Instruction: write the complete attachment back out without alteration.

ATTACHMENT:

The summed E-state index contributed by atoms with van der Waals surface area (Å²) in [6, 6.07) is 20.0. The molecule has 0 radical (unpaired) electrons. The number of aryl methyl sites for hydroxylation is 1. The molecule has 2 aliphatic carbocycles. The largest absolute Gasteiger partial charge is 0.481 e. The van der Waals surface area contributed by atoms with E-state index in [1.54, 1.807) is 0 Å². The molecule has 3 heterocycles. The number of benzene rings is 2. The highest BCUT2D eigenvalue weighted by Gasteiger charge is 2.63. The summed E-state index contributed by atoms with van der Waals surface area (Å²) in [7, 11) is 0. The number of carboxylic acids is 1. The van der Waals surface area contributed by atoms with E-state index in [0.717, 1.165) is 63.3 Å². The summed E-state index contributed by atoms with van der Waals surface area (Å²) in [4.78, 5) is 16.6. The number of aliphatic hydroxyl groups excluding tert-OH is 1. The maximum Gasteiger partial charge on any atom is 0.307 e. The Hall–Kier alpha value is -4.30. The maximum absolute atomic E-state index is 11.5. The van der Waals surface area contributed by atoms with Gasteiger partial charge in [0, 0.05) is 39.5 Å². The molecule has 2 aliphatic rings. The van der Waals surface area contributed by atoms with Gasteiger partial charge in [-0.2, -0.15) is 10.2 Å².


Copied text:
The summed E-state index contributed by atoms with van der Waals surface area (Å²) in [6, 6.07) is 20.0. The molecule has 0 radical (unpaired) electrons. The number of aryl methyl sites for hydroxylation is 1. The molecule has 2 aliphatic carbocycles. The largest absolute Gasteiger partial charge is 0.481 e. The van der Waals surface area contributed by atoms with E-state index in [1.54, 1.807) is 0 Å². The molecule has 3 heterocycles. The number of benzene rings is 2. The highest BCUT2D eigenvalue weighted by Gasteiger charge is 2.63. The summed E-state index contributed by atoms with van der Waals surface area (Å²) in [7, 11) is 0. The number of carboxylic acids is 1. The van der Waals surface area contributed by atoms with E-state index in [0.717, 1.165) is 63.3 Å². The summed E-state index contributed by atoms with van der Waals surface area (Å²) in [4.78, 5) is 16.6. The number of aliphatic hydroxyl groups excluding tert-OH is 1. The maximum Gasteiger partial charge on any atom is 0.307 e. The Hall–Kier alpha value is -4.30. The maximum absolute atomic E-state index is 11.5. The van der Waals surface area contributed by atoms with Gasteiger partial charge in [0, 0.05) is 39.5 Å². The molecule has 2 aliphatic rings. The van der Waals surface area contributed by atoms with Gasteiger partial charge in [-0.2, -0.15) is 10.2 Å².